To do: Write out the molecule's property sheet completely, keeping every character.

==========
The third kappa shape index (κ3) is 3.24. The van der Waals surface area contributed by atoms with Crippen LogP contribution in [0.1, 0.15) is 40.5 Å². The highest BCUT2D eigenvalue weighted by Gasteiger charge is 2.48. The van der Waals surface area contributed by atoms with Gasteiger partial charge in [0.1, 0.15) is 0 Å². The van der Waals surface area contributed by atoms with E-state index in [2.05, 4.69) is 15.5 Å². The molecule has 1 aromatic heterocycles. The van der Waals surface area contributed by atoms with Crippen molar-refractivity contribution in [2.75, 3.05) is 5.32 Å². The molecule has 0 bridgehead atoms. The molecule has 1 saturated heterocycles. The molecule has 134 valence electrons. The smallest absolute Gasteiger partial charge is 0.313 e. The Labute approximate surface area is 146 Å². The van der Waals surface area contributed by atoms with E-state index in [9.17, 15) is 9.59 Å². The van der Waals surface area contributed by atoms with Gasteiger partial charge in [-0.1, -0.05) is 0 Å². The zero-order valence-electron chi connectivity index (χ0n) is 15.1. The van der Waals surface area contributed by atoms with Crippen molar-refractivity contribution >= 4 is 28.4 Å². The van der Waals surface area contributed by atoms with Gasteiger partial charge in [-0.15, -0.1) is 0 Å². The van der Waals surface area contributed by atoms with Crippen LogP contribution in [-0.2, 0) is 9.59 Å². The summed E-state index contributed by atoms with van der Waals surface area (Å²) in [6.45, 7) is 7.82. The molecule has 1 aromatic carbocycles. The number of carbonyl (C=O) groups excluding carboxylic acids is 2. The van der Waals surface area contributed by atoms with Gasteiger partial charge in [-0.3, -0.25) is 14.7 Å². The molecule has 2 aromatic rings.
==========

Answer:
The third kappa shape index (κ3) is 3.24. The van der Waals surface area contributed by atoms with Crippen LogP contribution in [0.1, 0.15) is 40.5 Å². The highest BCUT2D eigenvalue weighted by Gasteiger charge is 2.48. The van der Waals surface area contributed by atoms with Gasteiger partial charge in [0.1, 0.15) is 0 Å². The van der Waals surface area contributed by atoms with E-state index in [2.05, 4.69) is 15.5 Å². The molecule has 1 aromatic heterocycles. The van der Waals surface area contributed by atoms with Crippen molar-refractivity contribution in [2.75, 3.05) is 5.32 Å². The molecule has 0 bridgehead atoms. The molecule has 1 saturated heterocycles. The molecule has 134 valence electrons. The smallest absolute Gasteiger partial charge is 0.313 e. The Labute approximate surface area is 146 Å². The van der Waals surface area contributed by atoms with E-state index in [9.17, 15) is 9.59 Å². The van der Waals surface area contributed by atoms with Gasteiger partial charge in [-0.1, -0.05) is 0 Å². The zero-order valence-electron chi connectivity index (χ0n) is 15.1. The van der Waals surface area contributed by atoms with Crippen molar-refractivity contribution >= 4 is 28.4 Å². The van der Waals surface area contributed by atoms with Gasteiger partial charge in [-0.15, -0.1) is 0 Å². The van der Waals surface area contributed by atoms with Crippen LogP contribution in [-0.2, 0) is 9.59 Å². The summed E-state index contributed by atoms with van der Waals surface area (Å²) in [6.45, 7) is 7.82. The molecule has 1 aromatic carbocycles. The number of carbonyl (C=O) groups excluding carboxylic acids is 2. The van der Waals surface area contributed by atoms with Gasteiger partial charge in [-0.3, -0.25) is 14.7 Å². The molecule has 2 aromatic rings.